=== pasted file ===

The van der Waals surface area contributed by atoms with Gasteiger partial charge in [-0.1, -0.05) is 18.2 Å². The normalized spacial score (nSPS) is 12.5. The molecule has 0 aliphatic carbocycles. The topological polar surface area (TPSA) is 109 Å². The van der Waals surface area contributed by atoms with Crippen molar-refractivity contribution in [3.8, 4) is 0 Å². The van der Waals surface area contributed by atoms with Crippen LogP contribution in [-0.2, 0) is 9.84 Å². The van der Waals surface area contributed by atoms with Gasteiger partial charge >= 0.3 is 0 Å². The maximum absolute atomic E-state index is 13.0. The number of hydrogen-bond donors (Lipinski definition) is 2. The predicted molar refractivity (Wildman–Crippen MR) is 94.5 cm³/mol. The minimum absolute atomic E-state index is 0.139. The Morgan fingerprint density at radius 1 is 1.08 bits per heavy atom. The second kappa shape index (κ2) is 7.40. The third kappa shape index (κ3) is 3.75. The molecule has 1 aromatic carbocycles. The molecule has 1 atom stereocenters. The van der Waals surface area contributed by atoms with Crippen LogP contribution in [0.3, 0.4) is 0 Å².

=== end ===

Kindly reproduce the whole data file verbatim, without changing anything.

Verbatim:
The van der Waals surface area contributed by atoms with Gasteiger partial charge in [-0.1, -0.05) is 18.2 Å². The normalized spacial score (nSPS) is 12.5. The molecule has 0 aliphatic carbocycles. The topological polar surface area (TPSA) is 109 Å². The van der Waals surface area contributed by atoms with Crippen molar-refractivity contribution in [3.8, 4) is 0 Å². The van der Waals surface area contributed by atoms with Crippen LogP contribution in [-0.2, 0) is 9.84 Å². The van der Waals surface area contributed by atoms with Gasteiger partial charge >= 0.3 is 0 Å². The maximum absolute atomic E-state index is 13.0. The number of hydrogen-bond donors (Lipinski definition) is 2. The predicted molar refractivity (Wildman–Crippen MR) is 94.5 cm³/mol. The minimum absolute atomic E-state index is 0.139. The Morgan fingerprint density at radius 1 is 1.08 bits per heavy atom. The second kappa shape index (κ2) is 7.40. The third kappa shape index (κ3) is 3.75. The molecule has 1 aromatic carbocycles. The molecule has 1 atom stereocenters. The van der Waals surface area contributed by atoms with Crippen LogP contribution in [0.3, 0.4) is 0 Å².